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In the 1950s it was the beatniks, staging a coffeehouse rebellion against the Leave It to Beaver conformity of the Eisenhower era. In the 1960s the hippies arrived, combining antiwar activism with the energy of sex, drugs and rock 'n' roll. Now a new subculture is bubbling up from the underground, popping out of computer screens like a piece of futuristic HYPERTEXT (see margin).

They call it cyberpunk, a late-20th century term pieced together from CYBERNETICS (the science of communication and control theory) and PUNK (an antisocial rebel or hoodlum). Within this odd pairing lurks the essence of cyberpunk culture. It's a way of looking at the world that combines an infatuation with high-tech tools and a disdain for conventional ways of using them. Originally applied to a school of hard-boiled science-fiction writers and then to certain semi-tough computer hackers, the word cyberpunk now covers a broad range of music, art, psychedelics, smart drugs and cutting-edge technology. The cult is new enough that fresh offshoots are sprouting every day, which infuriates the hard-core cyberpunks, who feel they got there first.

Stewart Brand, editor of the hippie-era Whole Earth Catalog, describes cyberpunk as "technology with attitude." Science-fiction writer Bruce Sterling calls it "an unholy alliance of the technical world with the underground of pop culture and street-level anarchy." Jude Milhon, a cyberpunk journalist who writes under the byline St. Jude, defines it as "the place where the worlds of science and art overlap, the intersection of the future and now." What cyberpunk is about, says Rudy Rucker, a San Jose State University mathematician who writes science-fiction books on the side, is nothing less than "the fusion of humans and machines."

As in any counterculture movement, some denizens would deny that they are part of a "movement" at all. Certainly they are not as visible from a passing car as beatniks or hippies once were. Ponytails (on men) and tattoos (on women) do not a cyberpunk make -- though dressing all in black and donning mirrored sunglasses will go a long way. And although the biggest cyberpunk journal claims a readership approaching 70,000, there are probably no more than a few thousand computer hackers, futurists, fringe scientists, computer-savvy artists and musicians, and assorted science-fiction geeks around the world who actually call themselves cyberpunks.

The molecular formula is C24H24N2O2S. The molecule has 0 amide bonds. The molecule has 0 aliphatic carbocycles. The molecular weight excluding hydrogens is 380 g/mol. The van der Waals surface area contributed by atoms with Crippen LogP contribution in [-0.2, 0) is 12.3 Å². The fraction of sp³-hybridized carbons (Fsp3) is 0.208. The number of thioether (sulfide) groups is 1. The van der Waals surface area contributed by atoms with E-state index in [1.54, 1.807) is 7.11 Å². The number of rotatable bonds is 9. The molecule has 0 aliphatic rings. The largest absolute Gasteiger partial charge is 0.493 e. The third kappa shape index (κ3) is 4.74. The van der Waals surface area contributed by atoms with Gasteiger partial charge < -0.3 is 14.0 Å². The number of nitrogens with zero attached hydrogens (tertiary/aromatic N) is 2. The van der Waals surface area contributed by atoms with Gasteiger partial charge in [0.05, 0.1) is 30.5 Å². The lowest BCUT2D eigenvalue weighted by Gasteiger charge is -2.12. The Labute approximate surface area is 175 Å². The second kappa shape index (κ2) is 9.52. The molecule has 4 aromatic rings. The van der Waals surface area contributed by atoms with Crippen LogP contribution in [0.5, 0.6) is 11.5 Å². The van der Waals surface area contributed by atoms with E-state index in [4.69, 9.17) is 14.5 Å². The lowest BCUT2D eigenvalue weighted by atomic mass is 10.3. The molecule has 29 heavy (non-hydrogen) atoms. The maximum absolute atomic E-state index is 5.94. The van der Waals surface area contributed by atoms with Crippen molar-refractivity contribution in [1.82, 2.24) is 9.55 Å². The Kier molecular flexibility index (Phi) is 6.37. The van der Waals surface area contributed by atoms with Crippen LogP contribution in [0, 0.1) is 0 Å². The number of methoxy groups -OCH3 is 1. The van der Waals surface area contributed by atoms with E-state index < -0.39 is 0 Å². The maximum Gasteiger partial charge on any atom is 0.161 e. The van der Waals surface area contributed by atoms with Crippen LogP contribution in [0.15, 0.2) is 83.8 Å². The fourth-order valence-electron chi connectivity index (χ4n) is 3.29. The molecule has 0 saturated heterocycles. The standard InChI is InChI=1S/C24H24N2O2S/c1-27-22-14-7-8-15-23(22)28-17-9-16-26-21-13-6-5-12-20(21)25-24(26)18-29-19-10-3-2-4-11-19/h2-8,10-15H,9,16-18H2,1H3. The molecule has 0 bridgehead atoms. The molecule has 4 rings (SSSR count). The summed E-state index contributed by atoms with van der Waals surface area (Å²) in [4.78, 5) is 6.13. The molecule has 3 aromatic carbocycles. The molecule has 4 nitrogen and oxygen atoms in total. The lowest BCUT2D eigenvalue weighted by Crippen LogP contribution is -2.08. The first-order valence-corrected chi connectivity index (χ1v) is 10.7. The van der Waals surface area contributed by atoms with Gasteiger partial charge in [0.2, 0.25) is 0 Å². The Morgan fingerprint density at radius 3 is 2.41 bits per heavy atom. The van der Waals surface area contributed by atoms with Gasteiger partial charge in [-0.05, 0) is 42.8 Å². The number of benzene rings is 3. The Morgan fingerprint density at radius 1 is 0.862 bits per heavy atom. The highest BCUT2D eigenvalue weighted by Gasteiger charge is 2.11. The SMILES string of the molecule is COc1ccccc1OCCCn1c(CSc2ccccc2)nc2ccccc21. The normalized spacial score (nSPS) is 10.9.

% Nevertheless, cyberpunk may be the defining counterculture of the computer age. It embraces, in spirit at least, not just the nearest thirtysomething hacker hunched over his terminal but also nose-ringed twentysomethings gathered at clandestine RAVES, teenagers who feel about the Macintosh computer the way their parents felt about Apple Records, and even preadolescent vidkids fused like Krazy Glue to their Super Nintendo and Sega Genesis games -- the training wheels of cyberpunk. Obsessed with technology, especially technology that is just beyond their reach (like BRAIN IMPLANTS), the cyberpunks are future oriented to a fault. They already have one foot in the 21st century, and time is on their side. In the long run, we will all be cyberpunks.

The cyberpunk look -- a kind of SF (science-fiction) surrealism tweaked by computer graphics -- is already finding its way into art galleries, music videos and Hollywood movies. Cyberpunk magazines, many of which are " 'zines" cheaply published by desktop computer and distributed by electronic mail, are multiplying like cable-TV channels. The newest, a glossy, big-budget entry called Wired, premiered last week with Bruce Sterling on the cover and ads from the likes of Apple Computer and AT&T. Cyberpunk music, including ACID HOUSE and INDUSTRIAL, is popular enough to keep several record companies and scores of bands cranking out CDs. Cyberpunk-oriented books are snapped up by eager fans as soon as they hit the stores. (Sterling's latest, The Hacker Crackdown, quickly sold out its first hard-cover printing of 30,000.) A piece of cyberpunk performance art, Tubes, starring Blue Man Group, is a hit off-Broadway. And cyberpunk films such as Blade Runner, Videodrome, Robocop, Total Recall, Terminator 2 and The Lawnmower Man have moved out of the cult market and into the mall.